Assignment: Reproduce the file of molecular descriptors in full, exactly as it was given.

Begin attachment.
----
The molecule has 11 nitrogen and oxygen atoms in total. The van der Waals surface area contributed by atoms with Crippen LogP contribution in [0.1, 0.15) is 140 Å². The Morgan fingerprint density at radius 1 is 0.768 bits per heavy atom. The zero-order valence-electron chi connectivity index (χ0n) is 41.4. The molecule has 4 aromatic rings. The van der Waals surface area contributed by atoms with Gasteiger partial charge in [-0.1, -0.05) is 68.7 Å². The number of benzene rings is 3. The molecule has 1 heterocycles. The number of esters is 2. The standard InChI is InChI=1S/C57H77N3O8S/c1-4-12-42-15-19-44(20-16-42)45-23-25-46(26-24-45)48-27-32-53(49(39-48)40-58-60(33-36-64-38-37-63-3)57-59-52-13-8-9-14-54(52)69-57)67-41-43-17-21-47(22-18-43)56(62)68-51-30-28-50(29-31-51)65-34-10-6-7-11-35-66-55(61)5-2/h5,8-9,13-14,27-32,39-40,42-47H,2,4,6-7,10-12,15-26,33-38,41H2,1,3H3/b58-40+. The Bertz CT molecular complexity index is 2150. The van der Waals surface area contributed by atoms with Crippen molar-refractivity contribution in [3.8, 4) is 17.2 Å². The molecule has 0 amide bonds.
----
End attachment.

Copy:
The molecule has 11 nitrogen and oxygen atoms in total. The van der Waals surface area contributed by atoms with Crippen LogP contribution in [0.1, 0.15) is 140 Å². The Morgan fingerprint density at radius 1 is 0.768 bits per heavy atom. The zero-order valence-electron chi connectivity index (χ0n) is 41.4. The molecule has 4 aromatic rings. The van der Waals surface area contributed by atoms with Gasteiger partial charge in [-0.1, -0.05) is 68.7 Å². The number of benzene rings is 3. The molecule has 1 heterocycles. The number of esters is 2. The standard InChI is InChI=1S/C57H77N3O8S/c1-4-12-42-15-19-44(20-16-42)45-23-25-46(26-24-45)48-27-32-53(49(39-48)40-58-60(33-36-64-38-37-63-3)57-59-52-13-8-9-14-54(52)69-57)67-41-43-17-21-47(22-18-43)56(62)68-51-30-28-50(29-31-51)65-34-10-6-7-11-35-66-55(61)5-2/h5,8-9,13-14,27-32,39-40,42-47H,2,4,6-7,10-12,15-26,33-38,41H2,1,3H3/b58-40+. The Bertz CT molecular complexity index is 2150. The van der Waals surface area contributed by atoms with Crippen molar-refractivity contribution in [3.8, 4) is 17.2 Å². The molecule has 0 amide bonds.